Prosecuting historic doping: Why the 2015 WADA Code’s new limitation period is an opportunity missed

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Wednesday, 04 November 2015 By Tim Meakin , Tim Walker

The World Anti-doping Code (the “Code”)1 contains a set of rules that aims to harmonise the anti-doping rules worldwide by the identification of prohibited substances and methods, the definition of anti-doping rule violations (ADRV), and the imposition of appropriate sanctions.2 The Code was amended with effect from January 2015 (the “2015 Code”) and various changes were instituted to it. Specifically, as part of a general increase in sanctions,3 the period of limitation for prosecuting an ADRV has been increased under Article 17 from 8 years4 to 10 years.

This article considers the legal issues relating to the prosecution of historic ADRV’s outside of the Code’s stated period of limitation, and asks whether the changes instituted under the 2015 Code provide an effective legal structure for tackling that problem.

 

The Code’s New Period of Limitation

The period of limitation under Article 17 of the 2015 Code provides a defence to historic anti-doping offences. The defined period in which to prosecute doping offences is now ten years from the date the violation is asserted to have occurred (“the limitation period”). Therefore, in principle, an athlete has a complete defence to doping violations after 10 years from the date when the doping offence occurred. Article 17 of the Code states as follows:

No anti-doping rule violation proceeding may be commenced against an Athlete or other Person unless he or she has been notified of the anti-doping rule violation as provided in Article 7, or notification has been reasonably attempted, within ten years from the date the violation is asserted to have occurred

The aim of the increase is to widen the net slightly to enable the prosecution of more athletes who are guilty of historic but as yet unproven doping offences. It will further discourage those currently competing if they know that their samples might be analysed in the future when scientific advances might reveal offences that could not have been detected contemporaneously.

But does the mere two-year extension of a rigid limitation period address the real problem? What of the athletes who have successfully concealed offences that date back beyond the limitation period? Some may still be competing and still gaining an advantage from historic drug use. Even if not still competing, they might be involved in their sport as a coach or administrator. The clean athletes they defeated are still denied the satisfaction of knowing that they were the best (though even a successful prosecution will not give them back their moment in the spotlight).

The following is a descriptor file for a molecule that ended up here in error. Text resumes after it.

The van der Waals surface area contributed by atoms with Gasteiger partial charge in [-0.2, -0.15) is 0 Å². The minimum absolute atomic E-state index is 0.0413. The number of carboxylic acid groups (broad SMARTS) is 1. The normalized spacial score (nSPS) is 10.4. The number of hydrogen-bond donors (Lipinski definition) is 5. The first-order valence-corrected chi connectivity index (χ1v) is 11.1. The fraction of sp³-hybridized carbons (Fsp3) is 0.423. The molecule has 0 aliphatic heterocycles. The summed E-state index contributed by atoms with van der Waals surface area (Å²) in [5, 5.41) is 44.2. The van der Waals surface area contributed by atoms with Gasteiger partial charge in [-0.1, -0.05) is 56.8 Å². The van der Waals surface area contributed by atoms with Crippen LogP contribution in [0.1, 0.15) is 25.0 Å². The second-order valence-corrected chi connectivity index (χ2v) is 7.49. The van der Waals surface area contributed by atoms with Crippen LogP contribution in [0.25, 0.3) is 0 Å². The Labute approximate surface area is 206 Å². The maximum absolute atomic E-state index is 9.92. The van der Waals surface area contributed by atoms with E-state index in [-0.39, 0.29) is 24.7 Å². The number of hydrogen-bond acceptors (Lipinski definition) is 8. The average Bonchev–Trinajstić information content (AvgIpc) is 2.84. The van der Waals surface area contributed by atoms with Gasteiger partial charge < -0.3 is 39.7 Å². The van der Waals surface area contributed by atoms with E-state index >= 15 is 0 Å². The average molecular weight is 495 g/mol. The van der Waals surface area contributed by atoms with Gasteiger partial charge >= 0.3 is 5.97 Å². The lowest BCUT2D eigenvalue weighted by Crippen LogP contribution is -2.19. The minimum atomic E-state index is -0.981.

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About the Author

Tim Meakin

Tim Meakin

Tim Meakin is a barrister at Seven Bedford Row. His practice covers a wide range of sports, including doping cases, and other sports disciplinary cases, child safe-guarding, in addition to specialist personal injury and professional negligence claims (including claims relating to doctors, physiotherapists and coaches). He has been instructed on a wide range of issues from individual sports personnel to major sporting bodies, (including the Rugby Football League, UK Athletics and British Cycling Federation). Tim provides both advice and representation in courts and tribunals and has undertaken a wide range of civil litigation and disciplinary cases before sports governing bodies as diverse as the Football Association, British Gymnastics and the British Canoe Union. Tim also writes on issues relating to Sports Law and he is a member of the British Association for Sport and Law (BASL).

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Tim Walker

Tim's practice focuses on the problems faced by small and medium sized enterprises in the commercial and employment fields. As a former international hockey player and qualified coach, distinctly average golfer, road cyclist and long term Liverpool fan, Tim also has a keen interest in sport and legal matters relating to sport.

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